Mattel Rejects New MGA Entertainment Merger Offer
American toy manufacturer Mattel Inc announced this week that it had once again rejected an unsolicited merger offer from its rival MGA Entertainment. The California-based company received a second revised offer from MGA, who had been trying to merge the companies since last year.
According to the MGA founder and chief executive Isaac Larian, his company had renewed its offer to Mattel after it had sought to merge with the company over a year ago. Larian claims that since it had made its first offer, Mattel has not been doing very well financially and a merger could likely be a reasonable strategic move for the company.
Larian pointed out in an interview earlier in the week that Mattel is simply not delivering its promises to shareholders and this can clearly be seen by its results.
Mattel, the company that made the iconic Barbie doll, Hot Wheels Cars, and American Girl dolls, have not made their financial results public. However, Larian revealed that its sales are definitely much higher as it topped $2 billion last year. MGA owns popular toy brands such as Bratz dolls, LOL Surprise, and Little Tikes.
When asked about its offer to merge with Mattel, Larian explained that the exact price would need to be determined by an investment bank or other outside parties.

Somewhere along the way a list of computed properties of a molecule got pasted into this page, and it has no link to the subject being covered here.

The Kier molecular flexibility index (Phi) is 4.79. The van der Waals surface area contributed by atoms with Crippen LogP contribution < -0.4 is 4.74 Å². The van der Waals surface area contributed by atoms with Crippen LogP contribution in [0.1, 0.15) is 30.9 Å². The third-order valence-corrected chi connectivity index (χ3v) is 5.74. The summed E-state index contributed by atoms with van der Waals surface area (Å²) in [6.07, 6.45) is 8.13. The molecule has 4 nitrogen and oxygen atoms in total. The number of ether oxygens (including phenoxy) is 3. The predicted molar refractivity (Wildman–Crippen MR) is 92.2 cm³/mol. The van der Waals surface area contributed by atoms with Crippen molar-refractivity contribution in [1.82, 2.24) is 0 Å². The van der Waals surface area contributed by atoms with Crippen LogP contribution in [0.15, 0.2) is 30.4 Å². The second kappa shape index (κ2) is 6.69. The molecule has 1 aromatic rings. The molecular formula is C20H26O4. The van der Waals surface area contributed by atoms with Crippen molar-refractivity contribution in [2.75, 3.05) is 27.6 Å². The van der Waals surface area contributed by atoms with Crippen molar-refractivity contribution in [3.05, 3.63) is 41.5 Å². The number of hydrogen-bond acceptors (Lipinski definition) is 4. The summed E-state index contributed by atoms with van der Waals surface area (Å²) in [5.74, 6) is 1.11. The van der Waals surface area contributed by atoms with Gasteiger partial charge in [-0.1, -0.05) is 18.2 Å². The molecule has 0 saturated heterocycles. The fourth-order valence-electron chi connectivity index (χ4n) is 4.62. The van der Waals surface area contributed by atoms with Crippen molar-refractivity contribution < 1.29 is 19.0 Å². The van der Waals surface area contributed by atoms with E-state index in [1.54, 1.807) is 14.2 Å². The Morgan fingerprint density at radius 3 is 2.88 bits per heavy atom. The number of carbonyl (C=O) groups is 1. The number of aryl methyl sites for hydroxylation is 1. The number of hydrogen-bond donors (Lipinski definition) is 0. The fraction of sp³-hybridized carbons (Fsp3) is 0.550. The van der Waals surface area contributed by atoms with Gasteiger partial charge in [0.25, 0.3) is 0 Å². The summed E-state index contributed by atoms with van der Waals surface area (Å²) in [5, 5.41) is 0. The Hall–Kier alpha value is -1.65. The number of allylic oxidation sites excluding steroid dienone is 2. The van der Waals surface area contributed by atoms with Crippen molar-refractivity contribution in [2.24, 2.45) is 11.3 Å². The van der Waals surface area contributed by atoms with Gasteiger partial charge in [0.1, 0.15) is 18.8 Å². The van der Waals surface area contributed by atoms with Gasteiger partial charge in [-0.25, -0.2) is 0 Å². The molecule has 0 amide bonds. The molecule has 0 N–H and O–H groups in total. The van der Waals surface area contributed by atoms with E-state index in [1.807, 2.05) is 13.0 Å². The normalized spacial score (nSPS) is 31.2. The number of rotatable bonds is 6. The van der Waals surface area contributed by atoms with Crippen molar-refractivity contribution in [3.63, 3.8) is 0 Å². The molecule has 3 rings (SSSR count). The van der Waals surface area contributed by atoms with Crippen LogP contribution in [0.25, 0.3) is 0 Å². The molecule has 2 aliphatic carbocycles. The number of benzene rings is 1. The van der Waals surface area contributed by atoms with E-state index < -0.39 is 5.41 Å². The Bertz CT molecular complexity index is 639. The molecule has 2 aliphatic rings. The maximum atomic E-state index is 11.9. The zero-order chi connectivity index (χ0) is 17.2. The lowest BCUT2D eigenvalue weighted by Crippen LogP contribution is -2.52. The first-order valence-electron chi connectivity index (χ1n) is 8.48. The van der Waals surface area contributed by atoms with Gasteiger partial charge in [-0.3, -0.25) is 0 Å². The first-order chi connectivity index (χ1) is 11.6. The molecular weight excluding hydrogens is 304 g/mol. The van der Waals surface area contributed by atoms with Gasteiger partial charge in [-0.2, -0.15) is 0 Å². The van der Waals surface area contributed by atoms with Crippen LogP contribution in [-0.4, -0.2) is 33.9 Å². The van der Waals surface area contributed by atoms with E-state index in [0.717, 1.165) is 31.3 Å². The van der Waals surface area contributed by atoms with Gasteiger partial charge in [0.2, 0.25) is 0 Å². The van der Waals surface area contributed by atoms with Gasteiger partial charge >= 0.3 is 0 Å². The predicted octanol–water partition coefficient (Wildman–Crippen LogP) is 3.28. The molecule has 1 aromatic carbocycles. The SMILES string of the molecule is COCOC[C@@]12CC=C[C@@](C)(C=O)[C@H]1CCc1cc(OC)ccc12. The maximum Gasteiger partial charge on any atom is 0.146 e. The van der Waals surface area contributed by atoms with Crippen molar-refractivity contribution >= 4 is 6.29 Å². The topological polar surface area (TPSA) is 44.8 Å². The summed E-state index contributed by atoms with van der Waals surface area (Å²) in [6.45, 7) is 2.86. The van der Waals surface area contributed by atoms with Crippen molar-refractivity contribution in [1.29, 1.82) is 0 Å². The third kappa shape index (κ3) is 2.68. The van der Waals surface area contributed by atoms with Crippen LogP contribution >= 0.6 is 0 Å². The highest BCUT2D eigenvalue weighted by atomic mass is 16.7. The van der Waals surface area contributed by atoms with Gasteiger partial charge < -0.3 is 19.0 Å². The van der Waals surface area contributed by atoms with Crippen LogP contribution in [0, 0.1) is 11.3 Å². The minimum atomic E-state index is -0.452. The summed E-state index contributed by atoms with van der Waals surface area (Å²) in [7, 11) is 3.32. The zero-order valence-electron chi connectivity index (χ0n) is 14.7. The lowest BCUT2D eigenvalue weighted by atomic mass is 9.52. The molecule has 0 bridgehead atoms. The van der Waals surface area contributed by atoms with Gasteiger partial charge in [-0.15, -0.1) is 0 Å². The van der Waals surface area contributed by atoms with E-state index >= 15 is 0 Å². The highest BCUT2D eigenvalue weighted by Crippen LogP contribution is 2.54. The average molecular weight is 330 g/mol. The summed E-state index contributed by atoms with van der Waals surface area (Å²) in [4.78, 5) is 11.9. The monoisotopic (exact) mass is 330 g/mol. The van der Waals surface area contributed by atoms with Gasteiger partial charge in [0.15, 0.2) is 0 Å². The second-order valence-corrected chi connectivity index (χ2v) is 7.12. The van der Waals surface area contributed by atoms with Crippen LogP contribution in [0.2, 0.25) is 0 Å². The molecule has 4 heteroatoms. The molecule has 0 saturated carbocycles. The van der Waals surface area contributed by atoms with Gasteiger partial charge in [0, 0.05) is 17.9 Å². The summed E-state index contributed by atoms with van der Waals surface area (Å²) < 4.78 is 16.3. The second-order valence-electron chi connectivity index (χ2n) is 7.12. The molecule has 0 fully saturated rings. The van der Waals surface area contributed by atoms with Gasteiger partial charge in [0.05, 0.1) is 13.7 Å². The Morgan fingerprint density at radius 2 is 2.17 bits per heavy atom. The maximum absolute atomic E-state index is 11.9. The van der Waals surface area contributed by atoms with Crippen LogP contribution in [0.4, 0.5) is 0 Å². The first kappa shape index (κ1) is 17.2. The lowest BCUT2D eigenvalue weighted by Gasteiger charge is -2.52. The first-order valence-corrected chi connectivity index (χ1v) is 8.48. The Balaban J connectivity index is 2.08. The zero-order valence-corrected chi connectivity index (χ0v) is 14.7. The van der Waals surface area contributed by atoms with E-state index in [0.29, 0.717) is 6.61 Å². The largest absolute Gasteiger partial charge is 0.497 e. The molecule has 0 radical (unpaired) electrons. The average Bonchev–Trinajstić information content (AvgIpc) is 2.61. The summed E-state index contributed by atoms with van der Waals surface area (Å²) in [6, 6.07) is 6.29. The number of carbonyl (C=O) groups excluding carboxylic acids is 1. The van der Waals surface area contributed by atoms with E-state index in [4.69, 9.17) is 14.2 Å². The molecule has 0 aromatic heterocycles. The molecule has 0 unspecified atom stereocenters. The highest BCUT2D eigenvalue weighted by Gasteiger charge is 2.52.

The executive did clarify that it would definitely be more than Mattel's current market valuation. As of this week, Mattel is currently sitting at a market valuation of around $3.7 billion.
MGA's latest merger offer did include some conditions that would have to be met before it can proceed. MGA conditioned that Larian would have to be named CEO of the new company and that all of Mattel's directors be removed "without compensation."
Mattel responded to the offer by stating that it had unanimously decided to reject the proposal on grounds that it was not in the best interest of its shareholders. The company's directors also revealed that they are not interested in any further discussion on the matter.
Following the news, Mattel stocks fell by as much as 2.3 percent to $10.81 per share. Over the past twelve months, the company's stocks have dropped by about 37 percent. Mattel's stocks had reached a high of $40 per share in 2014.
In its earnings report for 2018, Mattel reported a loss of around $531 million on its sales of around $4.5 billion. Despite its falling stock prices, Mattel executives have promised investors a massive turnaround, which will be led by the expansion of its entertainment and digital businesses. The company also plans to initiate a cost-cutting strategy that will apparently save the company around $650 million.